Something was going on at an adjacent Chinese Temple.





    And everywhere you go in Cambodia, you will see these places. A virtual one party democracy with a Stalinist personality cult:-





    Sitting around the Pub St area, you are bound to be approached by a street kid. I was impressed- they speak excellent English compared to their indolent neighbours in Thailand, and are keen to both learn, and show off their knowledge. An exchange-
    "Hello mister, Where do you come from."
    "I come from Australia"
    "The capital city of Australia is Canberra, Sydney is the largest city, and Australia has a population of 24 million."
    "OK smarty, so what is the capital of South Australia?"
    "The capital of South Australia is Adelaide."

    I gave her 50 bht for that. Of course, they want to sell you trinkets and stuff- but I think they do quite well by impressing old softies like me too. To be in Cambodia is of course to be confronted by the horror of it's recent history- and there are still plenty of amputee's around. It all seemed quite incongruous- with eager to learn, bright kids like these, the future seems bright for Cambodia. Passing thru' the heart of darkness, the place the Khmer Rouge originated from, the people there were just like Isaan folk really- all smiles and relaxation. I trust they never perpetrate a genocide in Isaan. The night before, I saw on the news that some ultra-right wing maniac had massacred a bunch of kids on a youth camp in Norway- the death toll (around 100) as yet unknown. Strange world, indeed.

    Anyhow, enough of Siem Reap (which means 'Siam Defeated' in Khmer)- like most of this town, we are here to see Angkor.
    Last edited by sabang; 17-10-2011 at 02:51 PM.

  4. #4
    Thailand Expat
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    Quote Originally Posted by Bangyai
    enlarge those pics a bit for more detail
    Solly- I use MS Picture manager, and just resize everything to 'Web Large' size for ease of uploading. I'm just a simple point n shoot guy with a humble Olympus T100 anyway, certainly not a bobcock. You might want to check out his photo thread though.
    http://teakdoor.com/cambodia-forum/6...kor-again.html (Bobcock at Angkor - Again....)

  5. #5
    I am above looking down
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    Looking forward to more of your posts! You may not take the best pictures but your comments and witty anecdotes are well worth it!

  6. #6
    sabaii sabaii
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    Quote Originally Posted by sabang
    I gave her 50 bht
    Can they spend Thai Baht there ?

  7. #7
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    Good start Sabang. thanks for sharing and good pics.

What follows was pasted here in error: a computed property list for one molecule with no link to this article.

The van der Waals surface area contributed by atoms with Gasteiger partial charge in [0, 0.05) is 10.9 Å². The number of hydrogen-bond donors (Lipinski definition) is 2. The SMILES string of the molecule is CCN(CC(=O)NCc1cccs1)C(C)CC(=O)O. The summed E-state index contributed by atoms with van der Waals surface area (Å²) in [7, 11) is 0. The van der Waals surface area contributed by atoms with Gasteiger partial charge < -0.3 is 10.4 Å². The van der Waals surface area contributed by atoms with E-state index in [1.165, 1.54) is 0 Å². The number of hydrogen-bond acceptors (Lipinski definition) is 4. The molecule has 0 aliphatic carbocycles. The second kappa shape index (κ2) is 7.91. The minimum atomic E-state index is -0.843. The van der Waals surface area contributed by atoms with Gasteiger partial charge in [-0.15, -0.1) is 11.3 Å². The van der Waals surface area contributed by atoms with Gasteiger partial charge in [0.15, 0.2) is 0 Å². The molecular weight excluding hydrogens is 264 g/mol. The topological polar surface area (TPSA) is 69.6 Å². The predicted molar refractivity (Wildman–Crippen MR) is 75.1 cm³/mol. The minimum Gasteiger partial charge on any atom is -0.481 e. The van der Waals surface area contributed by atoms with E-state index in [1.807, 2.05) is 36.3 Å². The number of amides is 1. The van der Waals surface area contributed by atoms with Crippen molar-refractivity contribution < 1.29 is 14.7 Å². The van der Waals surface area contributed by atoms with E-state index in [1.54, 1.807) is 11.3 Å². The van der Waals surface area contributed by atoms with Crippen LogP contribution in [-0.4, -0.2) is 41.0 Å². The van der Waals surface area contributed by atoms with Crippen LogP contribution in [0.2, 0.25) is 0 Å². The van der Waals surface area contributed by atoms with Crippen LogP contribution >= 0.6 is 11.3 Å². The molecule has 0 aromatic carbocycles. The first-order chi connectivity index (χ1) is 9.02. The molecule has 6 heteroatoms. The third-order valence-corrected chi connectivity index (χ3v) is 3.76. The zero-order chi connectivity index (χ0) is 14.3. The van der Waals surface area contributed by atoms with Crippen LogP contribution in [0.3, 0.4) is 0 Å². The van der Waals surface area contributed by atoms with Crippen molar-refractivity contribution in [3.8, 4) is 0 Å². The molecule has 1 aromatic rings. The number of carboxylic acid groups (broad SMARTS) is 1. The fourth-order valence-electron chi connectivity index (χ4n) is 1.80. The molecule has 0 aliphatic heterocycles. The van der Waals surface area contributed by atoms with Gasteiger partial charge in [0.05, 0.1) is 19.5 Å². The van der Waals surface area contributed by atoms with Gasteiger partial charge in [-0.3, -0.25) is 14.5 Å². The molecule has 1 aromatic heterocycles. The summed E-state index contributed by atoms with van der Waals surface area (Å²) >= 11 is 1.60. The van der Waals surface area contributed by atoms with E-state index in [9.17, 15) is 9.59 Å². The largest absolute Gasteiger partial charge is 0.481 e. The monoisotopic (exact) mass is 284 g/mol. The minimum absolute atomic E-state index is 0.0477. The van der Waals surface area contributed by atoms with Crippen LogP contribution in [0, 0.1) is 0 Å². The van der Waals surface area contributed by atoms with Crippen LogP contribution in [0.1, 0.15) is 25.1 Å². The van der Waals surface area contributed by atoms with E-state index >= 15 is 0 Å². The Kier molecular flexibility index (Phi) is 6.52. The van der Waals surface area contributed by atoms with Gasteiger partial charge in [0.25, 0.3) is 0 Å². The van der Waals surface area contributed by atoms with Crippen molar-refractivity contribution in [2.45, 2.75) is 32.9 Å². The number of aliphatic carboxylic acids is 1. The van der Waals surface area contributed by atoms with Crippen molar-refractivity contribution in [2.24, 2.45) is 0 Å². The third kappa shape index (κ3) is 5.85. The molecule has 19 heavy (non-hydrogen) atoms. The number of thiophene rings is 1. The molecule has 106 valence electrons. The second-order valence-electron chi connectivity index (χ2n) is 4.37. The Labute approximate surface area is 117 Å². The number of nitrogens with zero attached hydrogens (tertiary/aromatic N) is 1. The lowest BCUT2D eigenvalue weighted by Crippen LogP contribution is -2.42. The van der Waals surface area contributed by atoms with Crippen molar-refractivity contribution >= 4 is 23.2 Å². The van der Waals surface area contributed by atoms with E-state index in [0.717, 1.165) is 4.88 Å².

8. #8
    Ocean Transient
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    Good stuff!

  9. #9
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    Nice, I really like the Sa Ngam border, as far as borders go. Some lovely mountain scenery ascending and descending either side. I've only done it the opposite way though, from Cambodia to Thailand and onward transport can be a bit of a nightmare! No probs on the Cambodian side I see though, I'll bear that in mind for future reference.

  10. #10
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    Thanks all- I'm off to the village for an appointment with Leo, and will resume this evening.
    Quote Originally Posted by sabaii sabaii
    Can they spend Thai Baht there ?
    Sure can, but the smarter thing to do (bizarrely) is to change your bht to USD in Thailand, because you get a much better deal spending greenbacks in Siem Reap. Everyplace accepts bht & dollars, but the bht rate is usually an insult (Siam Defeated, indeed). I actually scabbed some USD off Tom, and used that mainly. Small change, when given in Kip, I just gave to street kids & amputee's.
    Quote Originally Posted by khmen
    Some lovely mountain scenery ascending and descending either side.
    Indeed- it's a nice escarpment, and great views. Yes, here we are up on the Isaan plateau- how is it down there in Khmen. Living in the broad flat rice plains of Isaan, it's easy to forget you are actually on a plateau- and the elevation to that plateau is nice indeed. Many of our resident Thai expats will have approached the Isaan or Korat plateau from another very nice elevation- the Khao Yai area.
    Last edited by sabang; 17-10-2011 at 03:25 PM.

  11. #11
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    The place of the tribunal that tried Pol Pot has changed a lot. Looks like they've cleaned it up. It used to be a grassy field with some thick wooden poles stuck in at the corners.

    Other things to see up at the market are Ta Mok's house and PP's gravesite, 16km away. Anlong Veng itself, 15 minutes down the road, is being modernised, with lots of new, good value guest houses and a casino.

    Nice pics, reminds me of the north.

  12. #12
    Totemic Lust User
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    open top song thaew? would like to see him try the brakes going downhill with a full load in the rain

  13. #13
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    ^The headlines would be "32 killed in motorbike accident".

  14. #14
    My kind of town